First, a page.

When Kevin Xu, IGG INC’s Chief Operating Officer, announced his plan to change the direction of the company from building PC games to developing mobile games, his employees thought he’d gone mad. His announcement of, “Let’s switch to mobile and go global and IGG will become a billion-dollar company,” was met with hesitation from colleagues and investors alike. However, almost seven years later, he’s proven he was right.
Tell us about your career so far and what led you to found IGG.
Prior to IGG, I was working as a nanotechnology scientist. Then, about a decade ago, a collective passion for online games and spotting an opportunity in the North American market encouraged me and my partners to found IGG.
Have you always been interested in the gaming industry?
I’ve always had a passion for gaming and I think one of the business’s core values, Innovators at Work, Gamers at Heart, explains how we all feel about the industry. It’s a statement that reflects the wonderment we feel about gaming – its ability to entertain us, bring us together and inspire us. It also speaks to our desire, as gamers, to continually push the frontier of what’s possible within the industry.
When you started IGG, what key opportunities did you see for the business?
Our first vision was for Asian online games to have success in North America. However, after six years in operation, we saw a much bigger opportunity, which was to build mobile games for the global market.
How long did it take for the mobile gaming business to gain momentum?
After making our transition to mobile games and targeting the global market, we started to gain great momentum. Castle Clash, built in 2013, achieved our first goal of making US$10 million a month and Lords Mobile, build in 2016, achieved our second goal, making a US$50 million-a-month game.
What have been the biggest challenges during the company’s transition from PC to mobile gaming, and how have you worked to overcome them?
That transition was the biggest challenge we had to overcome. In December 2012, when I saw the potential opportunity for the mobile game market, I gathered all my key employees and said we were going to switch from building PC games to mobile.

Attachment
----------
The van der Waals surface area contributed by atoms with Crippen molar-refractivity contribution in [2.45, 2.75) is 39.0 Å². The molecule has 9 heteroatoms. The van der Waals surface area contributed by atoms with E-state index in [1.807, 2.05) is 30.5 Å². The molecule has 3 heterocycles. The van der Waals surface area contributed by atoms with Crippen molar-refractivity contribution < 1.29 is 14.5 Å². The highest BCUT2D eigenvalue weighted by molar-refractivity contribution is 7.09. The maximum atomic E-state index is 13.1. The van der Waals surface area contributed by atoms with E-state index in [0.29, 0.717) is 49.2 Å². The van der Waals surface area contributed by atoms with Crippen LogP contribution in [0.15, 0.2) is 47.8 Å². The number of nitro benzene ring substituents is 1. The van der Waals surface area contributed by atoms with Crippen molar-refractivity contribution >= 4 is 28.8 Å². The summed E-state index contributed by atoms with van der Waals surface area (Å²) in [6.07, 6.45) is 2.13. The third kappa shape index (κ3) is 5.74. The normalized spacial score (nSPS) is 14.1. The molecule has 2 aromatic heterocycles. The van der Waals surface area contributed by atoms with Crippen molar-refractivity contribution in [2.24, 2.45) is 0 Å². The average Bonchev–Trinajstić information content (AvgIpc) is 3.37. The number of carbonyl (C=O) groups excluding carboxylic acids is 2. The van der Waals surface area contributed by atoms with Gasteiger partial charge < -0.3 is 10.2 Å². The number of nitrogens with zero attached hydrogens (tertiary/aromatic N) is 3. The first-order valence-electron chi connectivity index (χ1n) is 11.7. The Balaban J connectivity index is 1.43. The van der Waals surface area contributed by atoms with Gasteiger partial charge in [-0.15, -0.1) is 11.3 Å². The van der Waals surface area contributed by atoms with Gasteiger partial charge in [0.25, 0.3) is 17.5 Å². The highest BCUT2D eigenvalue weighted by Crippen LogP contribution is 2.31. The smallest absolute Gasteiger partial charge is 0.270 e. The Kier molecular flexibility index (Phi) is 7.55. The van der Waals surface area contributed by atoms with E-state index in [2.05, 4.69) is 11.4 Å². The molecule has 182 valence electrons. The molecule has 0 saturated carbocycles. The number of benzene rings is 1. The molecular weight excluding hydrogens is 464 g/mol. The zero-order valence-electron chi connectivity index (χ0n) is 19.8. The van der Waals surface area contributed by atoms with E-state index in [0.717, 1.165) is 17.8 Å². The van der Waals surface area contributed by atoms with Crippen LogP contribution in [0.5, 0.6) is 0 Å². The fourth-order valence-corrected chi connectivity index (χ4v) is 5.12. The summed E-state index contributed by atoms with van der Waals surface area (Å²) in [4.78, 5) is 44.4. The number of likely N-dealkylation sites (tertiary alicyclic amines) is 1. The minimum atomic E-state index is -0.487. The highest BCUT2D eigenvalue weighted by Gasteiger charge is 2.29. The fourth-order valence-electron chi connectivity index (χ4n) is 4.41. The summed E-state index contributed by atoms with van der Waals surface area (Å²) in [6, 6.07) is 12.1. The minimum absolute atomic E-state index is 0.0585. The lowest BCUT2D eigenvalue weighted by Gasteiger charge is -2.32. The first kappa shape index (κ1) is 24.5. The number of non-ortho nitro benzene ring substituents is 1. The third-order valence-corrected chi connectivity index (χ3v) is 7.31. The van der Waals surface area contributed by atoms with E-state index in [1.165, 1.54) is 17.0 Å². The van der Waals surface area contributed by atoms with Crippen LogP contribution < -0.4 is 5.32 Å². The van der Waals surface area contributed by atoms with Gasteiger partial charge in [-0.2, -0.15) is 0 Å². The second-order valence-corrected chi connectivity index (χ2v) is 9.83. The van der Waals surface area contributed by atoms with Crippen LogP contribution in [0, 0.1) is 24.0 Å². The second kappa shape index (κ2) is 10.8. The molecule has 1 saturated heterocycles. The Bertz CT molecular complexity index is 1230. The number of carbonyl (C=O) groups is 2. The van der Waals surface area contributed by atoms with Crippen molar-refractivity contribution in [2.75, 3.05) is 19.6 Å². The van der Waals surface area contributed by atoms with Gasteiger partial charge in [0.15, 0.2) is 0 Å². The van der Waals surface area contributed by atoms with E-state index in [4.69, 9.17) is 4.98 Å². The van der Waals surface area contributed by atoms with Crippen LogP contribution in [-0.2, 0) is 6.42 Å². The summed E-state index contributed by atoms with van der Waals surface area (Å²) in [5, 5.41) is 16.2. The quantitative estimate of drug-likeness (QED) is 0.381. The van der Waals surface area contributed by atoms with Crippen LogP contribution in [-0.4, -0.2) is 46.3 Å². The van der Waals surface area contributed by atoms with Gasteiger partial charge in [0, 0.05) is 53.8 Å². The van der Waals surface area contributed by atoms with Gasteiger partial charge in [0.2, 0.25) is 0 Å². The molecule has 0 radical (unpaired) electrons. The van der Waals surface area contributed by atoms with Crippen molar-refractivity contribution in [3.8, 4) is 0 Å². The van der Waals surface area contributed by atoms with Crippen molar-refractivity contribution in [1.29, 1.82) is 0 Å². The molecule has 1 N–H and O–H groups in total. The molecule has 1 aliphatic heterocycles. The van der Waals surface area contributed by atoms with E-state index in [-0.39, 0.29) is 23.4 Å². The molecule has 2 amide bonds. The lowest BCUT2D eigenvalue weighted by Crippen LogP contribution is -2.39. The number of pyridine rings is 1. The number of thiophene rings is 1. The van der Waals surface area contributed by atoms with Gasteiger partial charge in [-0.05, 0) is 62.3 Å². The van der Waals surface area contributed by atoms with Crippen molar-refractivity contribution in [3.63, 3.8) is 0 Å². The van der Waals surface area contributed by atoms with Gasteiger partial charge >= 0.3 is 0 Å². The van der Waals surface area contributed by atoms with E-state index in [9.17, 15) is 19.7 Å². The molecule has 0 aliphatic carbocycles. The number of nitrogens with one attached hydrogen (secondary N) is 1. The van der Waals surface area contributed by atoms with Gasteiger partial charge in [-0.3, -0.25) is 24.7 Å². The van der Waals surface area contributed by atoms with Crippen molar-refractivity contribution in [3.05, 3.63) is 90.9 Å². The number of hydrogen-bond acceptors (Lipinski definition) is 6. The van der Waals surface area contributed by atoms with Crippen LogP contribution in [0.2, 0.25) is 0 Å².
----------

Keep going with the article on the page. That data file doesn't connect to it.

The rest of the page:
There was a huge push back from both investors and employees, but I told them confidently, “Let’s switch to mobile and go global and IGG will become a billion-dollar company.” Luckily, the entire company came on board and after eight months of development, we launched our very first mobile game, Castle Clash. It reached US$10 million in monthly revenue by December 2013. IGG also went public the same year and became a billion-dollar company.
What gives IGG its point of difference in the marketplace?
Globalisation. We do globalised development, globalised marketing and globalised operations. To cater to the players in the global market, we established development centres in 10 countries and hired developers from different countries, with different cultural backgrounds. Our games are now available in 23 languages and we put on events for our global players all over the world.
How has the industry changed since your involvement?
A decade ago, when we first started, we were the only Asian pioneer targeting the global market. Today, almost all of the mobile developers from Asia are following IGG’s steps in going global.
How important is constant innovation to IGG?
It’s so important. Our game, Lords Mobile, has been the number one mobile strategy game in the world over the past two years. In order to maintain its position, every single month, we have to constantly come up with new game play and new content for players.
Over the next 12-18 months, what will be your key areas of focus?
We need to focus on constant innovation for Lords Mobile, but we will also be focused on developing new games so we can capture all the new market opportunities.
How do you ensure you deliver the best possible experience to customers?
We have set up operation offices in 20 different countries and we hire locals to support the locals. This ensures that they are in the same time zone, speaking the same language, and providing a timely response to queries.
“We hire locals to support the locals. This ensures that they are in the same time zone, speaking the same language, and providing a timely response to queries.”
How do you reinvest in and engage your employees and nurture passion?
Besides a competitive salary, we offer our development team two per cent of the game revenue as a bonus. For example, the Lords Mobile team, a group of approximately
30 people, receives more than US$1 million on a monthly basis as their bonus.
And finally, what’s the best piece of advice you’ve been given?
Go global or go home.
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